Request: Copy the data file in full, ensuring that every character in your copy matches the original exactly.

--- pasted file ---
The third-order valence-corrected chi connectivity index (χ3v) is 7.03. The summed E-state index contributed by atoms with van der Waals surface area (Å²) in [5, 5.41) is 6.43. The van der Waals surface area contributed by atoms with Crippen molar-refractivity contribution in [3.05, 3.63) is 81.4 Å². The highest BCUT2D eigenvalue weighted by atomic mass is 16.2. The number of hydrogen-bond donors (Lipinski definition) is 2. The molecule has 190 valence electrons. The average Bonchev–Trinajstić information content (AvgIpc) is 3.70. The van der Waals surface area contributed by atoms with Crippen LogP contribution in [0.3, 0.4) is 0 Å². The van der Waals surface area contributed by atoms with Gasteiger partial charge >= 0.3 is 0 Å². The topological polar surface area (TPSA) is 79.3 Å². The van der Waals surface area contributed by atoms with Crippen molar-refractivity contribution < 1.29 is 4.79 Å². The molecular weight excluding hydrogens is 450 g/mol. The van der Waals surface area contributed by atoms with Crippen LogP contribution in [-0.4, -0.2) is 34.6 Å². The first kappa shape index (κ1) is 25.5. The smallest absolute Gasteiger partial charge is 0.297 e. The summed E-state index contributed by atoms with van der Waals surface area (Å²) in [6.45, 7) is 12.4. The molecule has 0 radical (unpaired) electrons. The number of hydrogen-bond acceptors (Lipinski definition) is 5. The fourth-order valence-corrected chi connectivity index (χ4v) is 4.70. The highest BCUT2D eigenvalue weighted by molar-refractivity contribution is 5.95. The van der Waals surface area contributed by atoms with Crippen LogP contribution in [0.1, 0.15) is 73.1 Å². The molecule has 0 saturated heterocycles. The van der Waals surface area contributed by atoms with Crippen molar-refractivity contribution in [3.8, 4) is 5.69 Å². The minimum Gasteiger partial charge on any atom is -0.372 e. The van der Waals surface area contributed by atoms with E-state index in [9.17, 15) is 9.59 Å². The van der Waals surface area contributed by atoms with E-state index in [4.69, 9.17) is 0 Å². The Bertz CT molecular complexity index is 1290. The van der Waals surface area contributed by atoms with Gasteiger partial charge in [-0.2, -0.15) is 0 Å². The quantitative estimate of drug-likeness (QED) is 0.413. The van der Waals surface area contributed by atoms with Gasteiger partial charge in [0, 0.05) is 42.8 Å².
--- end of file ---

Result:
The third-order valence-corrected chi connectivity index (χ3v) is 7.03. The summed E-state index contributed by atoms with van der Waals surface area (Å²) in [5, 5.41) is 6.43. The van der Waals surface area contributed by atoms with Crippen molar-refractivity contribution in [3.05, 3.63) is 81.4 Å². The highest BCUT2D eigenvalue weighted by atomic mass is 16.2. The number of hydrogen-bond donors (Lipinski definition) is 2. The molecule has 190 valence electrons. The average Bonchev–Trinajstić information content (AvgIpc) is 3.70. The van der Waals surface area contributed by atoms with Crippen LogP contribution in [0.3, 0.4) is 0 Å². The van der Waals surface area contributed by atoms with Gasteiger partial charge >= 0.3 is 0 Å². The topological polar surface area (TPSA) is 79.3 Å². The van der Waals surface area contributed by atoms with Crippen molar-refractivity contribution < 1.29 is 4.79 Å². The molecular weight excluding hydrogens is 450 g/mol. The van der Waals surface area contributed by atoms with Crippen LogP contribution in [-0.4, -0.2) is 34.6 Å². The first kappa shape index (κ1) is 25.5. The smallest absolute Gasteiger partial charge is 0.297 e. The summed E-state index contributed by atoms with van der Waals surface area (Å²) in [6.45, 7) is 12.4. The molecule has 0 radical (unpaired) electrons. The number of hydrogen-bond acceptors (Lipinski definition) is 5. The fourth-order valence-corrected chi connectivity index (χ4v) is 4.70. The highest BCUT2D eigenvalue weighted by molar-refractivity contribution is 5.95. The van der Waals surface area contributed by atoms with Crippen LogP contribution in [0.1, 0.15) is 73.1 Å². The molecule has 0 saturated heterocycles. The van der Waals surface area contributed by atoms with Crippen molar-refractivity contribution in [3.8, 4) is 5.69 Å². The minimum Gasteiger partial charge on any atom is -0.372 e. The van der Waals surface area contributed by atoms with E-state index in [9.17, 15) is 9.59 Å². The van der Waals surface area contributed by atoms with E-state index in [4.69, 9.17) is 0 Å². The Bertz CT molecular complexity index is 1290. The van der Waals surface area contributed by atoms with Gasteiger partial charge in [-0.2, -0.15) is 0 Å². The quantitative estimate of drug-likeness (QED) is 0.413. The van der Waals surface area contributed by atoms with Gasteiger partial charge in [0, 0.05) is 42.8 Å².